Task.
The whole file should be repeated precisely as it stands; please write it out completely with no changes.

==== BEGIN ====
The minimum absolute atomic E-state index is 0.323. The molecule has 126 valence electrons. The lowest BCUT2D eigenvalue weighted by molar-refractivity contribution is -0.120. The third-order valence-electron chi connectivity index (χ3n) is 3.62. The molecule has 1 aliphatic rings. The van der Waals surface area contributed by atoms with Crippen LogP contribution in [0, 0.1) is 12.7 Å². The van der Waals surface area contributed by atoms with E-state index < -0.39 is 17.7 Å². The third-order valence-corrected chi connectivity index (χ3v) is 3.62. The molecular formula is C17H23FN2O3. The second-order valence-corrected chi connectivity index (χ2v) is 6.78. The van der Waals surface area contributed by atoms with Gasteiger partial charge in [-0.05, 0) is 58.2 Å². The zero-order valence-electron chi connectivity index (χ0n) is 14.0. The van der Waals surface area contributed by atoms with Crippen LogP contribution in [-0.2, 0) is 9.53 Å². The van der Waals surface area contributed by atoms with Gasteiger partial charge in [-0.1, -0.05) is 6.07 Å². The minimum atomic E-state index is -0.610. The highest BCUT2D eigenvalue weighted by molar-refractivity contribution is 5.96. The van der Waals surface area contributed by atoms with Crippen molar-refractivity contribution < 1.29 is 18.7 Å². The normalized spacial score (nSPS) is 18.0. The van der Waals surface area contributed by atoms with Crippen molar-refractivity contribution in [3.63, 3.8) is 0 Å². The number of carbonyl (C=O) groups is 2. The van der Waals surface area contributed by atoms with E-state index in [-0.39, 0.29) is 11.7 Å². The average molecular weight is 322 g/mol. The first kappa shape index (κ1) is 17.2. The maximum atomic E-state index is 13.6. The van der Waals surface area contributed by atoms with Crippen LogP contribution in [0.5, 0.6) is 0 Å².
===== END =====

The minimum absolute atomic E-state index is 0.323. The molecule has 126 valence electrons. The lowest BCUT2D eigenvalue weighted by molar-refractivity contribution is -0.120. The third-order valence-electron chi connectivity index (χ3n) is 3.62. The molecule has 1 aliphatic rings. The van der Waals surface area contributed by atoms with Crippen LogP contribution in [0, 0.1) is 12.7 Å². The van der Waals surface area contributed by atoms with E-state index < -0.39 is 17.7 Å². The third-order valence-corrected chi connectivity index (χ3v) is 3.62. The molecular formula is C17H23FN2O3. The second-order valence-corrected chi connectivity index (χ2v) is 6.78. The van der Waals surface area contributed by atoms with Gasteiger partial charge in [-0.05, 0) is 58.2 Å². The zero-order valence-electron chi connectivity index (χ0n) is 14.0. The van der Waals surface area contributed by atoms with Crippen LogP contribution in [-0.2, 0) is 9.53 Å². The van der Waals surface area contributed by atoms with Gasteiger partial charge in [-0.1, -0.05) is 6.07 Å². The minimum atomic E-state index is -0.610. The highest BCUT2D eigenvalue weighted by molar-refractivity contribution is 5.96. The van der Waals surface area contributed by atoms with Crippen molar-refractivity contribution < 1.29 is 18.7 Å². The normalized spacial score (nSPS) is 18.0. The van der Waals surface area contributed by atoms with Crippen molar-refractivity contribution in [3.63, 3.8) is 0 Å². The number of carbonyl (C=O) groups is 2. The van der Waals surface area contributed by atoms with E-state index in [-0.39, 0.29) is 11.7 Å². The average molecular weight is 322 g/mol. The first kappa shape index (κ1) is 17.2. The maximum atomic E-state index is 13.6. The van der Waals surface area contributed by atoms with Crippen LogP contribution in [0.5, 0.6) is 0 Å².